Oh, before we begin, I ought to mention: I'm about as anti SOPA/PIPA as it's possible to get. There's no need for you to come and widdle in my azaleas.
If SOPA and PIPA do in fact stay shelved then they may end up having been a huge own-goal for its supporters. Because its effects would be so wide and so strong, it's turned what was previously a multi-faceted debate about piracy into a big, simple, SOPA Vs. Pirates issue, and SOPA is so bad, so unbelievably, stupidly terrible, that anyone whose brain wasn't surgically removed at birth is going to find themselves, somehow, on the side of the pirates. After stories like this, it's not hard to see why people like Jim “Pirates are dirty thieves” Stirling have changed their tune – whether or not their views have actually changed, they've got to appear to be pro-pirate or end up on the dangling end of a virtual lynching.
However, SOPA presents a false dichotomy. Piracy is not a black or white issue, but a minor moral maze. To guide you though it, I present my list of 2.5 valid moral justifications for pirating games.
1: The game in question is not for sale due to geographical location or age.
Amazing as it may seem, not all games can be bought everywhere, especially if you live in Tuvalu or Tajikistan. If the game is simply not available for purchase in your country, and you can't get it via digital distribution, then pirate away. This is one of the very few cases in which “piracy is not a lost sale” is definitely true – the game could not have been purchased.
The second clause concerns games whose studios have either collapsed or stopped releasing the game – the point being that you can't buy it anywhere in a way that would give money to the developers. This used to be a fairly common scenario for older games, and in some cases it still is, but with the advent of Good Old Games and other such services, it is now often possible to buy old games without having to go second-hand. However, if you can't buy it, or it's been abandoned, then again, pirate away. Just check before you do. To borrow a point from TotalBiscuit, abandonware could even be beneficial to the game developers by keeping interest in a franchise alive and increasing the possibility of a sequel.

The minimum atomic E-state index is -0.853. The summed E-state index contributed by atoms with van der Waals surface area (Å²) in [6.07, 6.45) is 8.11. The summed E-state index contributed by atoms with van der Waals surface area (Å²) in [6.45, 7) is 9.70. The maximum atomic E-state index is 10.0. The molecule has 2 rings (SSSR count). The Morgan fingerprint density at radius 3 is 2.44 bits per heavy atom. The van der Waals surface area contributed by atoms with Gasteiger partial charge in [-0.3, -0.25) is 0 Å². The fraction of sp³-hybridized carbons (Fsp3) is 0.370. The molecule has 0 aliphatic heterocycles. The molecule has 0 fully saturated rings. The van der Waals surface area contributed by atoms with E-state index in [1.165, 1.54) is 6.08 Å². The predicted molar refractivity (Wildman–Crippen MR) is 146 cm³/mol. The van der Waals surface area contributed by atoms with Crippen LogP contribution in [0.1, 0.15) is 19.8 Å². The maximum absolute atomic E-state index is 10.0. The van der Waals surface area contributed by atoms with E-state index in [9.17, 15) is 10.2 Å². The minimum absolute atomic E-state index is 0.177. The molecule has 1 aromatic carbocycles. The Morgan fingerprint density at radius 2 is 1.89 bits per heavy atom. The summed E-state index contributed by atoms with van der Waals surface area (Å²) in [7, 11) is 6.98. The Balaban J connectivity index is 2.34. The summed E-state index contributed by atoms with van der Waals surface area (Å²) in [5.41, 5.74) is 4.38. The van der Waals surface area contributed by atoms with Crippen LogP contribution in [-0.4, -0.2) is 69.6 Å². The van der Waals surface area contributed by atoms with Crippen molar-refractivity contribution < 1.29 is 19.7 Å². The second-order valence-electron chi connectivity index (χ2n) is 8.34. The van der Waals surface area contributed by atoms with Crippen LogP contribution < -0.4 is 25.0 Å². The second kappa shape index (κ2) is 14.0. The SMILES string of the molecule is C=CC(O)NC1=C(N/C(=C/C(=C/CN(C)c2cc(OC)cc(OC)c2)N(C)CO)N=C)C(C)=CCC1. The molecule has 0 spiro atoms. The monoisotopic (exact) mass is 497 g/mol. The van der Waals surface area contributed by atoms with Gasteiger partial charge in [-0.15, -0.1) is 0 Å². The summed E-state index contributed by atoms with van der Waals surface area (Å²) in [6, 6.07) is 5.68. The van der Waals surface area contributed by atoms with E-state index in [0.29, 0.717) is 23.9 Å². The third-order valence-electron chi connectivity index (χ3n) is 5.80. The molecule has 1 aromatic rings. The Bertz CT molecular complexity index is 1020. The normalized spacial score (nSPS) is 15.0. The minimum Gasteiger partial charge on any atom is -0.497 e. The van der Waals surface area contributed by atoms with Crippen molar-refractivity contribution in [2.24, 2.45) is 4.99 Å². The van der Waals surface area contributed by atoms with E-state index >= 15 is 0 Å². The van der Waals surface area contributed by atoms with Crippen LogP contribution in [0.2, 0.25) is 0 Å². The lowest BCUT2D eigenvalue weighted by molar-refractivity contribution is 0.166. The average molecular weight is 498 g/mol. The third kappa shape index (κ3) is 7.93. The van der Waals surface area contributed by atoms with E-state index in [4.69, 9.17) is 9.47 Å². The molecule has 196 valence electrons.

2: You already own a copy of the game in question
This is a simple one. A lot of my games were bought many years ago and are still on discs. If those discs get scratched or broken beyond repair, I see no reason why I shouldn't download another copy. If you lose a card from a deck of playing cards, you're perfectly entitled to scribble the number and suit onto the joker or bridge score card and carry on playing. This does to some degree cover the issue of emulation, though that's a can of worms I'm saving for my next fishing trip. Also note that this does not cover “I'm going to buy it if I like it when I finish it” or some other equally fatuous excuse. Especially if the buying later consists of a Steam sale or a bundle.
2.5: You could not afford/would not have bought the game in question
There's a reason that this is a half-point, so before you scroll down to the comments and tell me what a dirty free-tard I am, allow me to explain. First of all, let's look at the harm that pirating a copy of the game does.
If it's a straight up decision between clicking on Steam or The Pirate Bay, then the harm is obvious: the developers have lost a sale. They get less money and fewer sales, reducing the likelihood of a sequel and the survival of the studio. That's pretty clear. However, a lot of pirates claim that they either couldn't afford or wouldn't have bought the game anyway, and thus their download doesn't count as a lost sale, and thus there is no harm done. And yes, if that is genuinely the case, and that person would never, ever have bought the game under any circumstances, then it's not a lost sale.
There is a reason that this was a half-point, and it's this: these reasons practically never apply. You say that you wouldn't have bought it, but you were interested enough to go to the effort of pirating it, which is normally more than the effort required to buy it on Steam. You say that you couldn't afford it, but you probably could if you saved up or waited for a sale at some future point. If you really, genuinely can't afford it, then there are a tonne of free and really, really cheap games. I'm currently a student living almost entirely off my student maintenance loan, which is around £5000/year (around $8000, I think?), and I can still afford to buy games. I don't buy many: my most recent purchases, in reverse chronological order, are Magicka, Skyrim, Sequence, Orcs Must Die and Deus Ex: Human Revolution. Most of those were bought on or shortly after release (Magicka is the exception), at full price. What I'm saying is that while theoretically these are justifiable reasons, I find it extremely hard to believe that they ever really apply.
So, there we are. Those are, to my mind, the only morally justifiable reasons for downloading games illegally. If you don't fit those criteria, then please, please, stop trying to justify your actions as being harmless or even praiseworthy in some way. Definitely stop trying to make pirating a game because you're too greedy or lazy to pay for it a political act. Stop using examples of bad behaviour by publishers or politicians as justification. Saying “I don't like that they outsourced the boss fights in DXHR so I'll pirate it” is effectively the same flawed logic that leads publishers to say “I don't like that they keep pirating the games so I'm going to drop DRM on it till it screams”. Yes, they can be dicks. They shouldn't be, and neither should you. One might think that this kind of basic reasoning was taught in kindergarten, but apparently not. If you really disprove of a company's DRM or other actions, then just don't buy the game.
In short, please, please stop making excuses. You're fooling no one but yourself.